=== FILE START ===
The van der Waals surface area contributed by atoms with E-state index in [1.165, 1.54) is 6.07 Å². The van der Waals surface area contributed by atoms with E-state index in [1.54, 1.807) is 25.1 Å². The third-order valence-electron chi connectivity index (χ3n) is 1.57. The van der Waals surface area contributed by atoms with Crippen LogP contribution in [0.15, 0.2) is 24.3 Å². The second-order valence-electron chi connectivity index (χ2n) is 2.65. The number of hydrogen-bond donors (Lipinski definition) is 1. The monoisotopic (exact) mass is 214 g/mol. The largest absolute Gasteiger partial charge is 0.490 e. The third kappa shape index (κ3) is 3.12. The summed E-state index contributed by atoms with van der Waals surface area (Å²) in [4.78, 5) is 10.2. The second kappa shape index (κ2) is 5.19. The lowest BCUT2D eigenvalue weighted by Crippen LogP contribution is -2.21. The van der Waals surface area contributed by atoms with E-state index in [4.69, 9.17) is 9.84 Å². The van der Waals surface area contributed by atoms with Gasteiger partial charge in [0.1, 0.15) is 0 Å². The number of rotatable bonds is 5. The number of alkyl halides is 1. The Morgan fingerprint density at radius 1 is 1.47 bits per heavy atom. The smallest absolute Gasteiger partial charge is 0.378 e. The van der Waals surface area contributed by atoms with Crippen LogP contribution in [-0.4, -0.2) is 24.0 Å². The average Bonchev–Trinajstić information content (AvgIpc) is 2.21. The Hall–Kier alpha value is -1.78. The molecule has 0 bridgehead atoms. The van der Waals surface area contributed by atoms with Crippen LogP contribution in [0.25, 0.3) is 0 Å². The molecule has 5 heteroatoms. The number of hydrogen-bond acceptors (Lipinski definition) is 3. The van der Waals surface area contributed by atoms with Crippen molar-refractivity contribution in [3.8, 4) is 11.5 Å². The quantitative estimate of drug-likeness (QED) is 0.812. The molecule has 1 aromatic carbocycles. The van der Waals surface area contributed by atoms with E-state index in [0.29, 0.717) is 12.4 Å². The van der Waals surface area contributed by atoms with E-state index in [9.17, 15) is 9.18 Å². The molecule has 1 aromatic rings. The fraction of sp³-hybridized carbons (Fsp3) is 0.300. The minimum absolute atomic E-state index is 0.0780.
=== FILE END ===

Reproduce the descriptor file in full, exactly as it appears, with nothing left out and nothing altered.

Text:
The van der Waals surface area contributed by atoms with E-state index in [1.165, 1.54) is 6.07 Å². The van der Waals surface area contributed by atoms with E-state index in [1.54, 1.807) is 25.1 Å². The third-order valence-electron chi connectivity index (χ3n) is 1.57. The van der Waals surface area contributed by atoms with Crippen LogP contribution in [0.15, 0.2) is 24.3 Å². The second-order valence-electron chi connectivity index (χ2n) is 2.65. The number of hydrogen-bond donors (Lipinski definition) is 1. The monoisotopic (exact) mass is 214 g/mol. The largest absolute Gasteiger partial charge is 0.490 e. The third kappa shape index (κ3) is 3.12. The summed E-state index contributed by atoms with van der Waals surface area (Å²) in [4.78, 5) is 10.2. The second kappa shape index (κ2) is 5.19. The lowest BCUT2D eigenvalue weighted by Crippen LogP contribution is -2.21. The van der Waals surface area contributed by atoms with E-state index in [4.69, 9.17) is 9.84 Å². The van der Waals surface area contributed by atoms with Gasteiger partial charge in [0.1, 0.15) is 0 Å². The number of rotatable bonds is 5. The number of alkyl halides is 1. The Morgan fingerprint density at radius 1 is 1.47 bits per heavy atom. The smallest absolute Gasteiger partial charge is 0.378 e. The van der Waals surface area contributed by atoms with Crippen LogP contribution in [-0.4, -0.2) is 24.0 Å². The average Bonchev–Trinajstić information content (AvgIpc) is 2.21. The Hall–Kier alpha value is -1.78. The molecule has 0 bridgehead atoms. The van der Waals surface area contributed by atoms with Crippen LogP contribution in [0.25, 0.3) is 0 Å². The molecule has 5 heteroatoms. The number of hydrogen-bond acceptors (Lipinski definition) is 3. The van der Waals surface area contributed by atoms with Crippen molar-refractivity contribution in [3.8, 4) is 11.5 Å². The quantitative estimate of drug-likeness (QED) is 0.812. The molecule has 1 aromatic carbocycles. The van der Waals surface area contributed by atoms with E-state index in [0.29, 0.717) is 12.4 Å². The van der Waals surface area contributed by atoms with E-state index in [9.17, 15) is 9.18 Å². The molecule has 1 aromatic rings. The fraction of sp³-hybridized carbons (Fsp3) is 0.300. The minimum absolute atomic E-state index is 0.0780.